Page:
People chew on ice for many reasons, whether it’s to enjoy a nice cool summer treat, relieve boredom, relieve stress, or cut back calories. It may seem like a harmless habit, but chewing on ice is very damaging to your teeth for several reasons.
We encourage you to consider the damage you are exposing your teeth to when you chew on ice.
Wears Down Enamel
Chewing on ice wears down the enamel on your teeth. Enamel is what keeps your teeth strong and protected from chewing, biting, crunching, and grinding. The more it wears down, the more likely you are to have tooth damage, tooth sensitivity, or cavities.
Putting freezing-cold ice into your mouth causes fillings to expand. When fillings expand, they last for a shorter period of time. Therefore, chewing on ice will result in more visits to the dentist to get these refilled.
Ice is hard and sharp, so it can easily puncture and damage your gum tissue. With the gum issue already facing enough risk with the food you eat every day, there is no need to make the situation worse.
Sharp edges on ice have also been known to crack teeth. When you bite down on ice, you put a lot of pressure on small areas in your mouth, and sometimes your mouth cannot bare the load. A lot of times, small, unnoticeable fractures develop over time from repeated ice chewing, and eventually a large fracture results. To fix large fractures, you will need crowns and sometimes root canals.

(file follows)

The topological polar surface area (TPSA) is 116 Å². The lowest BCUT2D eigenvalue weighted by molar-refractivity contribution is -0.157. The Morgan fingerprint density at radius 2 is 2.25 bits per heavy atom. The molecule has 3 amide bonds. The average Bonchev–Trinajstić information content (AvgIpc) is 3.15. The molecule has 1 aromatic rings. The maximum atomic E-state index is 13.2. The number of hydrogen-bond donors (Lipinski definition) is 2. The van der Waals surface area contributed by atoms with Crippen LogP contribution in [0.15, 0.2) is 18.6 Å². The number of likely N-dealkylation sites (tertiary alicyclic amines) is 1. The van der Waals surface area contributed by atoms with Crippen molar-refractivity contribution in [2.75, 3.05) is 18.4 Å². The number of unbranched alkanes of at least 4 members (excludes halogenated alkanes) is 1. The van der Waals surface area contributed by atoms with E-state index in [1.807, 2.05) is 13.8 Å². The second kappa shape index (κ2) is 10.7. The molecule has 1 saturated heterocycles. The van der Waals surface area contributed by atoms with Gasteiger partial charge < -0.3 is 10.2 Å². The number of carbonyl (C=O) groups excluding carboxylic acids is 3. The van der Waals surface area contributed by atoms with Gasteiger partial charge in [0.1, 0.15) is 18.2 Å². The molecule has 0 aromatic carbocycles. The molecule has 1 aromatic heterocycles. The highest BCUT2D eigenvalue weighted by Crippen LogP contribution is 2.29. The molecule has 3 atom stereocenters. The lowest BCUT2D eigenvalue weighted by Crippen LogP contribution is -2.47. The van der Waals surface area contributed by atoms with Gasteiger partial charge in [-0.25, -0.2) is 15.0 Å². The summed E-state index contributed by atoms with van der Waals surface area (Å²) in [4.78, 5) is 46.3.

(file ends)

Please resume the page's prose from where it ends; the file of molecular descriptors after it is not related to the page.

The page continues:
Constantly exposing your teeth to extreme temperature changes with chewing on ice is damaging to the nerves inside your teeth. Chewing on ice increases tooth sensitivity, so if you already suffer from tooth sensitivity, chewing on ice will only make your problem worse.
Causes Headaches/Toothaches/Jaw Soreness/Brain Freezes
Chewing on ice can also create several other kinds or irritations to your body. Moving your jaw to bite down and grind on hard, crunchy, cold ice can cause you to get a headache, develop soreness in your jaw, or even develop a brain freeze. Also, if you irritate the soft tissue in your teeth, you can get a toothache.
Feeds into a More Serious Underlying Health Issue
The need to chew on ice can potentially be associated with more serious health issues, such as nutritional deficiencies, stress, obsessive-compulsive disorders and developmental disorders.
A common nutritional deficiency associated with the intense craving for repeatedly chewing on ice is iron deficiency anemia. Scientists believe that some people’s need to chew ice stems from them wanting something cool to soothe oral inflammation that arises from iron deficiency anemia. They think it could also make people with anemia feel more alert, because being cold pushes better-oxygenated blood up to the brain and creates an anti-inflammatory effect on the mouth that results from iron deficiency.
If you find yourself constantly chewing on ice, consider trying alternatives that are more protective of your teeth, such as cool drinks, popsicles, or slushies.